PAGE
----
Games of Life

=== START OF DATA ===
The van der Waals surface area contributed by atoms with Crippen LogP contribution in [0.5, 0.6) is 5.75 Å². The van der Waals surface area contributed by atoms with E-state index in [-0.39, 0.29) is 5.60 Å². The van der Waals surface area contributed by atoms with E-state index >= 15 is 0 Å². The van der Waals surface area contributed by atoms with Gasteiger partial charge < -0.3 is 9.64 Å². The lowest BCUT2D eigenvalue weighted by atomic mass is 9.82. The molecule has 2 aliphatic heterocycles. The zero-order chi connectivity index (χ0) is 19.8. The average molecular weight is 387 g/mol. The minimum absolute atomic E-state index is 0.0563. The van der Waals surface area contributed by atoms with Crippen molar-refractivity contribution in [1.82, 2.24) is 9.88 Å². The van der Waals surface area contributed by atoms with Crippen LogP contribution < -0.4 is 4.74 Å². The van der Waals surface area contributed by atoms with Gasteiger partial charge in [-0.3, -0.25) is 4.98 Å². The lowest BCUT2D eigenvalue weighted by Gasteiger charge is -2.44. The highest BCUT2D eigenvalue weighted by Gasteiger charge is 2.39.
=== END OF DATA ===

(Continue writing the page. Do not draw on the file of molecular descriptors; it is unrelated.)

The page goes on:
The Games of Life analyses current reproductive medicine in the Czech Republic. It targets biomedicine, as a concrete manifestation of modern society’s normalization of the Western approach to human health and illness by focusing on three specific fields: childbirth, assisted reproduction, and embryo manipulation. All three themes are approached with the concept of biopower as a form of governance and administration of modern populations (Foucault 1999). The objective of the book is to provide a critical sociological analysis of reproductive medicine, as one of the key poles in the current form of biopower (Rabinow, Rose 2003, 2006). The reason for our focus on this area is the relationship between reproductive medicine in the Czech Republic and technology, the commodification of health and illness, and the normative character of reproductive medicine with its consequences in the broader social context. The authors start by filling the gap in critical reflection and the lack of debate of these issues in the Czech professional context, and by understanding the mechanisms reproducing the hegemony of a biomedical approach to human reproduction beyond national borders. They do so in the Games of Life by providing specific fieldwork data from the Czech context. They focus their empirical analysis on the issues of everyday practice in reproductive medicine, such as establishing trust in the process, or on topics channelling and polarizing both professional and public discussions on transforming the practices of Czech hospital birth, or the debate on the status of the embryo as a bio-object. These particular issues have been studied to answer the research questions: How are the borders between normality/legitimacy in the definitions of health and illness negotiated in reproductive medicine? ... The book analytically situates Czech reproductive biomedicine within a broader critical approach to biosociality manifested in profound changes in contemporary societies.